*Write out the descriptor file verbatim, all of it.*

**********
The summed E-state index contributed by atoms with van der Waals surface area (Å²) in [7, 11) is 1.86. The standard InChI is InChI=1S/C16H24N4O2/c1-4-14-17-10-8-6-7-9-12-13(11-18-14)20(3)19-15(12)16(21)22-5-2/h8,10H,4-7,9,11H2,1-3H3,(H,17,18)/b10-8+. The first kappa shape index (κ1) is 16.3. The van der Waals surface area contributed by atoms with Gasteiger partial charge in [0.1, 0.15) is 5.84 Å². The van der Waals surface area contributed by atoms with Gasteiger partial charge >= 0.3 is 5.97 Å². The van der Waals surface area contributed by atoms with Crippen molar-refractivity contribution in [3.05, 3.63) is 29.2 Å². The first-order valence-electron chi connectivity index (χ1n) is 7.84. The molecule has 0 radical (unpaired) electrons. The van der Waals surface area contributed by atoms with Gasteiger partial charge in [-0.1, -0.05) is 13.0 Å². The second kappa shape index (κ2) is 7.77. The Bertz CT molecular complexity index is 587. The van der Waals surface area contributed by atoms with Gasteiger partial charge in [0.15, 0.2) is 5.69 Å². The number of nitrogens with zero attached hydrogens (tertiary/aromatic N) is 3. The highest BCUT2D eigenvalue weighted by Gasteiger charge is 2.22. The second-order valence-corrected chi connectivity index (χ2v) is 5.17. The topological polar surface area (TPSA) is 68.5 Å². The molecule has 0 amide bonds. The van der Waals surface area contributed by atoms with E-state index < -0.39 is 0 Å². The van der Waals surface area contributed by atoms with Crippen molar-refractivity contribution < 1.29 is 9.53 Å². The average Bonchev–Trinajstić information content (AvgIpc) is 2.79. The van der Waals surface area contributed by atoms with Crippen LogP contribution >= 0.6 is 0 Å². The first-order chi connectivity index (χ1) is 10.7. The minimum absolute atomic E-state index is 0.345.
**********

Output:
The summed E-state index contributed by atoms with van der Waals surface area (Å²) in [7, 11) is 1.86. The standard InChI is InChI=1S/C16H24N4O2/c1-4-14-17-10-8-6-7-9-12-13(11-18-14)20(3)19-15(12)16(21)22-5-2/h8,10H,4-7,9,11H2,1-3H3,(H,17,18)/b10-8+. The first kappa shape index (κ1) is 16.3. The van der Waals surface area contributed by atoms with Gasteiger partial charge in [0.1, 0.15) is 5.84 Å². The van der Waals surface area contributed by atoms with Gasteiger partial charge >= 0.3 is 5.97 Å². The van der Waals surface area contributed by atoms with Crippen molar-refractivity contribution in [3.05, 3.63) is 29.2 Å². The first-order valence-electron chi connectivity index (χ1n) is 7.84. The molecule has 0 radical (unpaired) electrons. The van der Waals surface area contributed by atoms with Gasteiger partial charge in [-0.1, -0.05) is 13.0 Å². The second kappa shape index (κ2) is 7.77. The Bertz CT molecular complexity index is 587. The van der Waals surface area contributed by atoms with Gasteiger partial charge in [0.15, 0.2) is 5.69 Å². The number of nitrogens with zero attached hydrogens (tertiary/aromatic N) is 3. The highest BCUT2D eigenvalue weighted by Gasteiger charge is 2.22. The second-order valence-corrected chi connectivity index (χ2v) is 5.17. The topological polar surface area (TPSA) is 68.5 Å². The molecule has 0 amide bonds. The van der Waals surface area contributed by atoms with E-state index < -0.39 is 0 Å². The van der Waals surface area contributed by atoms with Crippen molar-refractivity contribution < 1.29 is 9.53 Å². The average Bonchev–Trinajstić information content (AvgIpc) is 2.79. The van der Waals surface area contributed by atoms with Crippen LogP contribution >= 0.6 is 0 Å². The first-order chi connectivity index (χ1) is 10.7. The minimum absolute atomic E-state index is 0.345.